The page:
I spend way too many hours a day here arguing with people that are here. I’m not going to supplement that by taking someone else’s assignments for research projects.

If you see something that you want to argue here, then bring it back in your own words (no cut & paste). I’m willing to have a discussion with you. I am not willing to argue with another author via you as proxy.

Dave Bearse February 11, 2014 at 9:12 pm

Seems you lead the spanking too, Chief.

Sherena Arrington February 11, 2014 at 4:49 pm

Reply to Ellynn -

In the Race to the Top November 2009 Executive Summary from the U.S. Department of Education, the definition of what we now call “Common Core,” is stated as follows: “Common set of K-12 standards means a set of content standards that define what students must know and be able to do and that are substantially identical across all States in a consortium. A State may supplement the common standards with additional standards, provided that the additional standards do not exceed 15 percent of the State’s total standards for that content area.”

In an internal document from the Georgia Department of Education, “Common Core Georgia Performance Standards: An Overview for School Level and District Level Leadership,” created on 5/11/2011, it states the following: “100% of the CCSS must be delivered in our curriculum.” In other words, there is no room to modify or move standards or delete inappropriate standards.

Achieve, Inc., the organization made up of corporate executives and former elected officials, who have been working on this effort since perhaps as far back as the Bush I administration, but certainly since the Clinton years, on page 22 of its report, “On the Road to Implementation: Achieving the Promise of the Common Core State Standards,” wrote the following statement. “States who adopt the Common Core State Standards (CCSS) are expected to adopt them in their entirety. While states will not be considered to have adopted the common core if any individual standard is left out, states are allowed to augment the standards with an additional 15% of content that a state feels is imperative. . . . A literal interpretation by states of the 15% guideline (that is 15% added at every grade level and in each subject) would undermine the very reason the states developed the Common Core State Standards in the first place.”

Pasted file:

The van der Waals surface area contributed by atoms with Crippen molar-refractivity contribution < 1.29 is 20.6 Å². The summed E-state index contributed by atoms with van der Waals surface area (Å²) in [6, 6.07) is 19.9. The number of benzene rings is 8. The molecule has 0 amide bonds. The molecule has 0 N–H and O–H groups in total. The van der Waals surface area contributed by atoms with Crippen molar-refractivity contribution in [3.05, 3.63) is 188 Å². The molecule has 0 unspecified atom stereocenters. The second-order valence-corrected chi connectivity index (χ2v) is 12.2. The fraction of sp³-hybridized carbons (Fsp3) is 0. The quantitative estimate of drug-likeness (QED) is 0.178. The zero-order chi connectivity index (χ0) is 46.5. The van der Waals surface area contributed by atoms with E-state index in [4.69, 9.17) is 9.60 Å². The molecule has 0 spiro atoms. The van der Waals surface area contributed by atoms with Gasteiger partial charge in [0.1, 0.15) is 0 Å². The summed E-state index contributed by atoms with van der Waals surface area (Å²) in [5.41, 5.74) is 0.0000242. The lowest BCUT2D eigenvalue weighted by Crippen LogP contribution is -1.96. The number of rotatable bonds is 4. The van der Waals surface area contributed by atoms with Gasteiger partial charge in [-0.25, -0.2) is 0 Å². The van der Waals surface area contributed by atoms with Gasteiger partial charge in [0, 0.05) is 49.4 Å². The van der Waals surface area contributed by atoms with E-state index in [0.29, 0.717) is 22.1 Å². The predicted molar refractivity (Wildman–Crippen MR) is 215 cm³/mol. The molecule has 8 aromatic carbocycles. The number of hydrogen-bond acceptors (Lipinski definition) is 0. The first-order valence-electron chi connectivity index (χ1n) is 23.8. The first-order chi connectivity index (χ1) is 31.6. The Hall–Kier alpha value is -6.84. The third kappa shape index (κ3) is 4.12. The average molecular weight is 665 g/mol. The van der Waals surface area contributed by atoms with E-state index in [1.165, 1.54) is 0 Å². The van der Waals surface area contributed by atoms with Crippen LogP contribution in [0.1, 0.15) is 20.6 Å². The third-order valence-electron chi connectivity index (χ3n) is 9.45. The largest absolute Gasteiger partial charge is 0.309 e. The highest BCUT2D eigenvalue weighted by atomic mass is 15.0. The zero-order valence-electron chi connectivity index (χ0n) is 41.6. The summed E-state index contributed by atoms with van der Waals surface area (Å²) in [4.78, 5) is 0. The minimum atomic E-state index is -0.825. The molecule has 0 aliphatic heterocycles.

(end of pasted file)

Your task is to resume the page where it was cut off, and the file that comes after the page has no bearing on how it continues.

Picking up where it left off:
Consider the implications of such dictates from an unaccountable non-profit entity telling every state in the union what it expects and how little this respects the idea of republican government. The voice of the people is shut out and even the ability to go above and beyond such mediocre standards is taken away from the states in the bargain. We are at a crossroads as to whether we will truly honor the principle of federalism and representational government or whether we will submit to unaccountable, so-called experts, who have merely appointed themselves as the anointed ones who somehow should direct every states’ educational priorities. Keep in mind, they don’t pay the $13 billion in state and local taxes to support K-12 education, and these are not their children.

Our former Governor, Sonny Perdue, listened to the wrong people. He is still under the false assumption that as Governor he had the unilateral right to commit our state to national standards without considering the voice of the people. This agenda in Georgia was moving forward with Governor Barnes, and Perdue, either knowingly or unknowingly, just furthered what Barnes had been working on in this state. It is a basic principle of republican government that the consent of the governed must be obtained for the executive branch to take action on new policies and new directions. The people of this state, had public debate taken place, would have rejected this outright. People understand that national standards would have had to require, at some level, a means of national enforcement. In addition, they would have rejected it because of the unfunded mandates associated with the entire framework. Grants are the means for ensuring that citizens will be on the hook to pay more in taxes without having a voice in the decision in the first place. Even now, the price tag is still unknown, and there is still a lack of transparency as to exactly what Achieve, Inc. and its many partners, including the Georgia Chamber of Commerce, have planned for K-12 education.